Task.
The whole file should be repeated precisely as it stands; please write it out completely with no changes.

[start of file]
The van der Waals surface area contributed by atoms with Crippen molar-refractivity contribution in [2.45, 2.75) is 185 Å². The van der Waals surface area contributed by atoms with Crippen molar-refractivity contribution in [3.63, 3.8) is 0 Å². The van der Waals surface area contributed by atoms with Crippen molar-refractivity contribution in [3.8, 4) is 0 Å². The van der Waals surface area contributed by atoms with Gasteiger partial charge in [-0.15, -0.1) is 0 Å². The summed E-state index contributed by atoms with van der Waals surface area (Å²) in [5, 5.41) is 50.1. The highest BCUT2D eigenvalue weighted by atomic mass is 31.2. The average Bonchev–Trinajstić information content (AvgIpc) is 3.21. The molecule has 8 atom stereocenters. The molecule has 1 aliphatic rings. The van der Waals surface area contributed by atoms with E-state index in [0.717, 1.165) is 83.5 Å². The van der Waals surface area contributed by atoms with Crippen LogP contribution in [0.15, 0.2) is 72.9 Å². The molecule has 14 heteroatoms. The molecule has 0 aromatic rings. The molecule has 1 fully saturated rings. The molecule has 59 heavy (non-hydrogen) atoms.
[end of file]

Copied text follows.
The van der Waals surface area contributed by atoms with Crippen molar-refractivity contribution in [2.45, 2.75) is 185 Å². The van der Waals surface area contributed by atoms with Crippen molar-refractivity contribution in [3.63, 3.8) is 0 Å². The van der Waals surface area contributed by atoms with Crippen molar-refractivity contribution in [3.8, 4) is 0 Å². The van der Waals surface area contributed by atoms with Gasteiger partial charge in [-0.15, -0.1) is 0 Å². The summed E-state index contributed by atoms with van der Waals surface area (Å²) in [5, 5.41) is 50.1. The highest BCUT2D eigenvalue weighted by atomic mass is 31.2. The average Bonchev–Trinajstić information content (AvgIpc) is 3.21. The molecule has 8 atom stereocenters. The molecule has 1 aliphatic rings. The van der Waals surface area contributed by atoms with E-state index in [0.717, 1.165) is 83.5 Å². The van der Waals surface area contributed by atoms with Crippen LogP contribution in [0.15, 0.2) is 72.9 Å². The molecule has 14 heteroatoms. The molecule has 0 aromatic rings. The molecule has 1 fully saturated rings. The molecule has 59 heavy (non-hydrogen) atoms.